Adam Mill, Have you ever wondered how social justice warriors afford lattes and expensive body armor without day jobs? Answers may be found in a recent court filing by the attorney for John E. Sullivan, the BLM-aligned activist charged with participating in and directing portions of the January 6 Capitol incident. Readers will recall that Sullivan, founder of the group called “Insurgence USA,” recorded himself encouraging the mob to burn the Capitol.
He successfully cleared a path for the mob by intimidating two police officers and admitted to smashing at least one window in the Capitol.
While so many of those arrested on that day continue to languish in jail with high or even no bonds, Sullivan remains free without bond to frolic on social media and raise money for his aptly-named group. The government has accused Sullivan of violating the conditions of his freedom. Sullivan’s attorney stepped in with a successful bid to undo the conditions he’s accused of violating. You see, Sullivan’s revolutionary cause is actually his full-time job.
Writing for his client, Steven Kiersh revealed rare inside details about the dirty corporate journalism-revolutionary money pipeline that many suspected exists. He wrote, “Defendant is legitimately self-employed as a documentarian and it is oppressive to require that he not be allowed to continue his primary area of employment for an extended period of time. Attached to this pleading are receipts for services documenting defendant’s employment.”
According to the body of the pleading and filed receipts, Sullivan received payments from ABC, NBC, Australian Broadcasting, Left/Right, LLC; Rocky Mountain Public Media, and CNN. CNN and ABC each paid Sullivan $35,000 for footage he took while encouraging the participants to burn down the Capitol. LEFT/Right LLC paid $5,000. ABC paid $2,500. The pleadings did not indicate how much Australian Broadcasting and Rocky Mountain Public media paid. Sullivan made all that money from all those sources by recording the mob action he helped lead and encourage.
Kiersh added, “Defendant is a decent, honest young man who has been utterly mischaracterized by pleadings filed in this Court and comments attributed to him have been taken out of context. There is no reason to conclude he is risk of flight or that he will attempt to obstruct justice. He has promptly appeared for every court appearance in Utah and the District of Columbia and there is nothing in the record to reasonably suggest that he will not continue to abide by conditions of release. The government seeks unconstitutional and oppressive conditions that defendant respectfully submits should not be permitted by this Court.”
It’s worth remembering that January 6 was not the first violent incident Sullivan helped direct. In July of last year, he organized a “protest” that resulted in the shooting of a motorist. According to local Utah news,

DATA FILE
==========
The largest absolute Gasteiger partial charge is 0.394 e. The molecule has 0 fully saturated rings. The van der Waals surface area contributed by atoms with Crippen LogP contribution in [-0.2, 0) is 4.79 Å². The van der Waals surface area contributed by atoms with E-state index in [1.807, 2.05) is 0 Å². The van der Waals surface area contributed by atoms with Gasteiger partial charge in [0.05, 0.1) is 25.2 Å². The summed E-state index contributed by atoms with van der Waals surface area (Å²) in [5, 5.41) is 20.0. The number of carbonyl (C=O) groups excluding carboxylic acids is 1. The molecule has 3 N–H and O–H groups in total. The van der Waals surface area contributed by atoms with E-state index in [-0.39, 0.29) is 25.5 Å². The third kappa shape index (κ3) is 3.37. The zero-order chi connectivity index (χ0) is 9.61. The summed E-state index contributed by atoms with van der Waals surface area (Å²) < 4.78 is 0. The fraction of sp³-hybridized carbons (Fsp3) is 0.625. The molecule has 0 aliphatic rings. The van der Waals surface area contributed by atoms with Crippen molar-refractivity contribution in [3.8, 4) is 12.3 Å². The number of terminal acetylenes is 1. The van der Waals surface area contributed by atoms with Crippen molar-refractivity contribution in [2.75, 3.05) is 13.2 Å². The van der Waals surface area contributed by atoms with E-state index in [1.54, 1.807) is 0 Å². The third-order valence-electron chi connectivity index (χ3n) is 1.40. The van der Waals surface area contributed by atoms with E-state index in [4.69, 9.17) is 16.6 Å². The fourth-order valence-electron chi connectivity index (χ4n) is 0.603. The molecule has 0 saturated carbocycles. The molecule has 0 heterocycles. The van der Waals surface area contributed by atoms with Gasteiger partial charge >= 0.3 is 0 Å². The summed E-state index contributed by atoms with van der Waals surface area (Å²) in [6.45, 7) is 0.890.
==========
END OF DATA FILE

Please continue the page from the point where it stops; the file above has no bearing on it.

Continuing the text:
“As a protest organizer John Sullivan is heard and seen as he is promoting protesters to block roadways, keeping motorists from traveling lawfully and freely.”
Sullivan was also captured on video threatening to beat a woman in an SUV, according to the affidavit, and then kicking her door, leaving a dent.
Sullivan was seen with Jesse Taggart—the man charged with shooting the motorist—throughout the protest, the affidavit states.
“As a protest organizer, John Sullivan is heard talking about seeing the shooting, looking at the gun and seeing smoke coming from it. John did not condemn the attempted murder nor attempt to stop it nor aide in its investigation by police.”
The Society of Professional Journalists prohibits the practice of paying for access to the news in its code of ethics which it last updated before the get-Trump era began. The case of John E. Sullivan is a perfect demonstration of why it is needed and the scandal of its being ignored. Otherwise we create a cash bounty for the kind of mayhem that Sullivan has now monetized into his full-time vocation. As of this writing, I did not locate any disclosure of these payments by the media sources who paid him. It is also noteworthy that the media made a number of these payments after he was criminally charged for the actions depicted in the same video he sold. There’s a line between paying for a story, and paying somebody for creating a story.
Was Sullivan the only paid participant in the January 6 mob? We would never have known about media payments to Sullivan had he not volunteered the information.
As noted by Politico, the presiding magistrate again refused to order Sullivan back into custody for his apparent violations of the conditions of pretrial release. In fact, the magistrate relaxed the restrictions by, “rejecting the broader prohibition on Twitter and Facebook and encrypted social media platforms,” and removing the 24-hour location monitoring via GPS. The magistrate did, however, renew the order prohibiting Sullivan’s further work for “Insurgence USA” and the use of social media to incite riots, violent protests, armed conflict or violence.
While the taxpayers foot the bill for police officer medical bills, property damage, and added security resulting from the January 6 Capitol incident, corporate media encourages a business model that makes future such events more likely by profit-seeking revolutionaries. Why isn’t Sullivan in jail? Why hasn’t the government confiscated the profits from his mayhem? The incursion into the Capitol helped facilitate the second impeachment of former president Trump. Sullivan follows a long line of lawbreakers who seem immune from consequences for actions that harm Trump. Since 2016, the rule of law seems to have boiled down to one maxim: Hurting Trump is “legal.” Helping trump is “illegal.” It’s as simple as that.